Dutch online travel and leisure platform Emesa was facing accelerating data growth and complex data exchanges between its applications. To ensure a positive customer experience - and still support internal business intelligence - it needed a new integration solution.
Emesa Nederland BV is the leading Dutch e-commerce company. It provides travel and leisure platforms where customers can search for, compare and book everything from holidays through concerts to beauty, spa and wellness packages. Every week in the Netherlands, over five million subscribers receive Emesa’s e-newsletter. Over 95 million users visit the company’s websites each year. In 2011, three million consumers completed transactions via Emesa, generating over 125 million euros in revenue.
Emesa’s IT infrastructure is built around an auction platform that the company developed in 2010. Completed transactions are fed into an ERP system from Dutch software provider Afas and an open-source solution from SugarCRM is used to manage customer data. These three systems all run on MySQL databases. Every day, 300,000 users and tens of thousands of auctions generate huge amounts of data which is stored in a central warehouse based on Greenplum, a division of EMC.
The central data warehouse currently holds over one terabyte of data and this figure is rising rapidly. Emesa’s company-wide reporting system - built on the business intelligence solution Qlikview - also draws on this data.
“Our platform brings providers and customers together - the simple, transparent way,” says Emesa CTO André Buren. “Our slogan - ‘Just Enjoy’ - underscores our commitment to offering a unique shopping experience where simplicity is the golden rule. This comes at the price of an extremely complex IT landscape. Our auction platform is the exchange at the heart of this landscape. And we have to process the big data generated by this exchange more or less in real time.”
“Our challenge was to find a solution that could exchange data between the data warehouse and MySQL databases on the one hand, and the Qlikview solution on the other - and operate reliably under extreme conditions,” recalls Arno Pont, managing director of WeDoBi, a specialist business intelligence integrator.
As Emesa firmly believes in open source software, the consultants recommended the Talend integration platform. For the initial test phase, the company installed the free community version, Talend Open Studio for Data Integration, and put it through its paces under real-life conditions.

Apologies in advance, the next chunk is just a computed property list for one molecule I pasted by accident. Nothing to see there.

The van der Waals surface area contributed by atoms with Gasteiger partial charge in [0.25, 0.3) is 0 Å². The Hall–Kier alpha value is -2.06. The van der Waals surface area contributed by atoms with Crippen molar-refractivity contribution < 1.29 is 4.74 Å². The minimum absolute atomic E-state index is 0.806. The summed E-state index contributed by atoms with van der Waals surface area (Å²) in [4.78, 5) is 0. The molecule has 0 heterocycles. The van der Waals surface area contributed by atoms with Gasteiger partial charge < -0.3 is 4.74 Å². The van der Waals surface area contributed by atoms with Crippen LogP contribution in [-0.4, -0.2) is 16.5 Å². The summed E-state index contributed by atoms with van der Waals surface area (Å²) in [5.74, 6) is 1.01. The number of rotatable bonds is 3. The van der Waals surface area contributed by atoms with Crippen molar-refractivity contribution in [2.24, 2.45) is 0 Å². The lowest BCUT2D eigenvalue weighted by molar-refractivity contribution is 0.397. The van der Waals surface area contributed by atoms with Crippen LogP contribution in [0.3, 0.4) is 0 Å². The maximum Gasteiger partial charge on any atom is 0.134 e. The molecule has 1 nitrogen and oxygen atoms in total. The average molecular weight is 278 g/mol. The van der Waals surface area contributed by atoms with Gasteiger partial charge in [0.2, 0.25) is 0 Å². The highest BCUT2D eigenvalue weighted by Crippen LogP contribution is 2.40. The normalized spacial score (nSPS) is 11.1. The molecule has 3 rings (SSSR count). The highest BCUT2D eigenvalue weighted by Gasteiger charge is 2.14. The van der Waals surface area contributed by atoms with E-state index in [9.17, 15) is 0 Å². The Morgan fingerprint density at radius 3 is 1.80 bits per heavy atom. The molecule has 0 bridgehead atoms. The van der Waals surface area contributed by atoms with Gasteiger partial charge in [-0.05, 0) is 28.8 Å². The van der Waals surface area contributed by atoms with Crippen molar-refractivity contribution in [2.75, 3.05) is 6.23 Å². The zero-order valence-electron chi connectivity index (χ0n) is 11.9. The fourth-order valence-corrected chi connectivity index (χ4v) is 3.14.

Emesa then purchased the commercial version, Talend Enterprise Data Integration to control data exchanges between the data warehouse, the MySQL databases supporting the individual applications and the Qlikview BI solution. On the one hand, it retrieves data from the data warehouse for the applications and loads it to the individual databases. On the other, it collects data generated through transactions and customer interactions from the MySQL databases, converts it into a uniform format and loads it to the data warehouse.
“We need performance, flexibility and scalability - and these are the hallmarks of Talend,” summarises Buren. “Twenty of our developers work with the Talend software. We are particularly impressed with the user-friendly graphical user interface and the modular, component-based architecture – we know that the solution will grow along with our business.” Emesa is currently testing the new big data version of the Talend platform, for example, and assessing additional data quality functionality.
The new, powerful data integration platform enables Emesa to launch targeted marketing campaigns more frequently, for example, offers aimed at older audiences or focusing on specific regions. The entire infrastructure is scalable and can accommodate any plans for future expansion.
“We are already the clear market leader in the Netherlands. Now, we are looking to consolidate our foothold in Germany and, after that, we have our sights firmly set on the European market. Our platform is designed from the ground up to support multiple countries and languages so, from a technical perspective, there are no limits to what we can achieve,” explains Buren.